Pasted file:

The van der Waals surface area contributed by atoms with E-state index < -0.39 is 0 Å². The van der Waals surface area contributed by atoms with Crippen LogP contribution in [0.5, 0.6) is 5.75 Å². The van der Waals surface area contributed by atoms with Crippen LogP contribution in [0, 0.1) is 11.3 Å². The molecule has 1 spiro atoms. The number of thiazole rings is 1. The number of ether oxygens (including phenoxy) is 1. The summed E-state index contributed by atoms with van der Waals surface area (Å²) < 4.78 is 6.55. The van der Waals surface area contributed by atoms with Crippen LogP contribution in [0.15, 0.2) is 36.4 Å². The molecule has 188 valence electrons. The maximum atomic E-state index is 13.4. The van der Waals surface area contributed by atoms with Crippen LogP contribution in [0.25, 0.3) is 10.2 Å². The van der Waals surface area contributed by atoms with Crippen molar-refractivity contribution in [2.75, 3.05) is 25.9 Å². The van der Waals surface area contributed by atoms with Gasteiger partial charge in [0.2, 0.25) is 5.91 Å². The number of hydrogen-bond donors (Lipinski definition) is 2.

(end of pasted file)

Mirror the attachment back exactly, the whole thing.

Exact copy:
The van der Waals surface area contributed by atoms with E-state index < -0.39 is 0 Å². The van der Waals surface area contributed by atoms with Crippen LogP contribution in [0.5, 0.6) is 5.75 Å². The van der Waals surface area contributed by atoms with Crippen LogP contribution in [0, 0.1) is 11.3 Å². The molecule has 1 spiro atoms. The number of thiazole rings is 1. The number of ether oxygens (including phenoxy) is 1. The summed E-state index contributed by atoms with van der Waals surface area (Å²) < 4.78 is 6.55. The van der Waals surface area contributed by atoms with Crippen LogP contribution in [0.15, 0.2) is 36.4 Å². The molecule has 188 valence electrons. The maximum atomic E-state index is 13.4. The van der Waals surface area contributed by atoms with Crippen LogP contribution in [0.25, 0.3) is 10.2 Å². The van der Waals surface area contributed by atoms with Crippen molar-refractivity contribution in [2.75, 3.05) is 25.9 Å². The van der Waals surface area contributed by atoms with Gasteiger partial charge in [0.2, 0.25) is 5.91 Å². The number of hydrogen-bond donors (Lipinski definition) is 2.